College Steps Student Starts Bowling Club at Castleton

The following story was published in Castleton University's student publication, the Castleton Spartan, on December 13, 2017.  It was written by Brigitta Gough with photo by Brigitta Gough.

 Brandon Farrell seeks a strike at Castleton Bowling Club practice on Nov. 16. Photo by Brigitta Gough. 

Brandon Farrell seeks a strike at Castleton Bowling Club practice on Nov. 16. Photo by Brigitta Gough. 

In the fall of 2016, Castleton STEPS student Brandon Farrell started the Bowling Club. He has been bowling since he was four years old and it shows. On Nov. 16 at one of the club’s practices, he got five strikes in a row in one game with a final score of 180 points.

That isn’t his highest score ever, though.

“I always like to challenge myself to see if I can get a higher score than I used to, like my high score now is a 276,” Farrell said.

He started competing at the age of six or seven years old and once his attempt to make a bowling club in high school did not succeed, he made it his mission to start one in college.

Patricia Moore, coordinator of the STEPS program that provides colege experience for those with developmental disabilities, asked Farrell what he liked to do in his free time and what clubs he wanted to join at Castleton when he came to the school in the fall of 2016. His immediate reply was he wanted to have a bowling club.

STEPS mentors, who also worked in Residence Life, suggested they contact Director of Residence Life, Michael Robilotto to start the club because he was interested in bowling as well.

“My initial response was ‘yes let’s do it, why not try something new because we had interest from students last year so we went ahead and did it,” Robilotto said.

He said the challenge was finding people to do it.

In their first meeting they had fewer than 10 students, but now the club as expanded to over ten. Last year when the club began they just bowled for fun. Now they are competing in tournaments in the USBC Collegiate League.

This year alone they have already competed in two tournaments and plan to compete in at least one more before the end of the semester.

The members of the club are supportive of each other. They high five each other after each person goes and they cheer each other on. For Farrell, this has helped him.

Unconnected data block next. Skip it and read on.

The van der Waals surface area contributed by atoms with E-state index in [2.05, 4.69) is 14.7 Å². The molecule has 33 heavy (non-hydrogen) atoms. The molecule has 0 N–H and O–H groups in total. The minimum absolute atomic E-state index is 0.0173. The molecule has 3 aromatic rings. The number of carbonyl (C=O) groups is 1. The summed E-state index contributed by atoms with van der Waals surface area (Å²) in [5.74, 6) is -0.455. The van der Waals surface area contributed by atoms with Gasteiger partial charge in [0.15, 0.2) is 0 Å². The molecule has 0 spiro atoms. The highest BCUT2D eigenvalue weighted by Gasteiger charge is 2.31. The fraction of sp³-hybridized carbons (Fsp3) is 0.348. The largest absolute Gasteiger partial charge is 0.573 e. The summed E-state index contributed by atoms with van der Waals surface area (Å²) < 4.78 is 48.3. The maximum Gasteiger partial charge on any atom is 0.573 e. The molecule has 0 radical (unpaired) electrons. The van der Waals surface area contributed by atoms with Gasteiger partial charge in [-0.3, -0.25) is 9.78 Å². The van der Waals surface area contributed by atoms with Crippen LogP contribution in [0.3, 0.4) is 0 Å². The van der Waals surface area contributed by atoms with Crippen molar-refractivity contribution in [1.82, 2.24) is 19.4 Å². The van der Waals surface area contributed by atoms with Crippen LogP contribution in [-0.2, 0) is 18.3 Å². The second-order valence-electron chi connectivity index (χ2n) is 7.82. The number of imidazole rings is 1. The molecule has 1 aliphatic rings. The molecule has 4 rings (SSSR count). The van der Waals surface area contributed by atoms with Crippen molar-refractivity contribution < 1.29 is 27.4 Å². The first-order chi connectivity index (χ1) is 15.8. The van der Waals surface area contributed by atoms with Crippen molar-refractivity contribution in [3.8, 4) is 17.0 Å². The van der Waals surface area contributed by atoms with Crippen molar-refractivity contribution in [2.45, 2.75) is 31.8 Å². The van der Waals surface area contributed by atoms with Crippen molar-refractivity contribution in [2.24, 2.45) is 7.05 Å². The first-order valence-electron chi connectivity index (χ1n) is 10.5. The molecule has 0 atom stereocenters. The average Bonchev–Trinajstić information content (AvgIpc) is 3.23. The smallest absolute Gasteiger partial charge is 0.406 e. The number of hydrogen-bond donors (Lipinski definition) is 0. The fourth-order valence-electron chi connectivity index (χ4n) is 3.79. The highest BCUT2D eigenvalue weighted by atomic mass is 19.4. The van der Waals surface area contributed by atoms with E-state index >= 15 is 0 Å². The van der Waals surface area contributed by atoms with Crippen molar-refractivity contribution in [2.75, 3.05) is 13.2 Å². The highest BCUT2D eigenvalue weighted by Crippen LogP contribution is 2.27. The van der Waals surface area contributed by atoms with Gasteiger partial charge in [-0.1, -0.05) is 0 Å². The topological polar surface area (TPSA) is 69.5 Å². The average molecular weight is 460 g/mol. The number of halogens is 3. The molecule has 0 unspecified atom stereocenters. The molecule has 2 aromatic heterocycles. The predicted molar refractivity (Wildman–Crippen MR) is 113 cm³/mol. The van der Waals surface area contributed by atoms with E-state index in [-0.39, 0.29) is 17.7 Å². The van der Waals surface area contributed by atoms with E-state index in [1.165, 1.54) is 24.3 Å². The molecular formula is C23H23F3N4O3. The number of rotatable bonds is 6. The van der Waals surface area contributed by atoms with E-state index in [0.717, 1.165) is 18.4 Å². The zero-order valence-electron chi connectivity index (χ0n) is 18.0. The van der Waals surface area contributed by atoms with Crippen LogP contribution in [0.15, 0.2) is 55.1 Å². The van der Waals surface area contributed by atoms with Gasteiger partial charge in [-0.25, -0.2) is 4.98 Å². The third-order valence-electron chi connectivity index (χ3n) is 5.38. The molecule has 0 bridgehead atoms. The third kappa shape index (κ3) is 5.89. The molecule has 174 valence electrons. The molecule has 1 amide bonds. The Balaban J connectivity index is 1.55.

“From my perspective, this has been a truly amazing experience. I’ve seen so much growth in Farrell; in his self-esteem, being able to independently communicate with people about rides, getting together and stuff,” Moore said.

The captain of the bowling club Anissa Martin was thrilled to help start the club with Farrell. Bowling is a sport she loves and has been playing since she was two. Bowling runs in both Farrell and Martin’s families for generations.

Martin worked closely with Farrell to start the club and still relies on his input for its future.

“We’re still very close. I go to him for advice on what he wants to see come out of the club because he did found it and I feel like his decisions and his opinions are very important to my decisions,” Martin said.

Martin says that their goal is to have fun and support each other.

“I consider this a family,” Martin said.

Farrell is happy he started the club. It allows him to keep improving along with the three other leagues he competes in.

“He’s very dedicated to bowling, it’s very important to him,” Robilotto said.

One of the greatest parts of the club for Farrell is that it has allowed him to get out of his comfort zone and make friends.

“That’s where I met all my new friends I made this year, most of them, the majority of the friends I’ve made this year are through bowling club,” Farrell said.

Moore agrees that this has been one of the greatest parts of the club, she said that he wouldn’t have been able to communicate the way he does now a year ago.

“Bowling club has given him that confidence to reach out,” Moore said.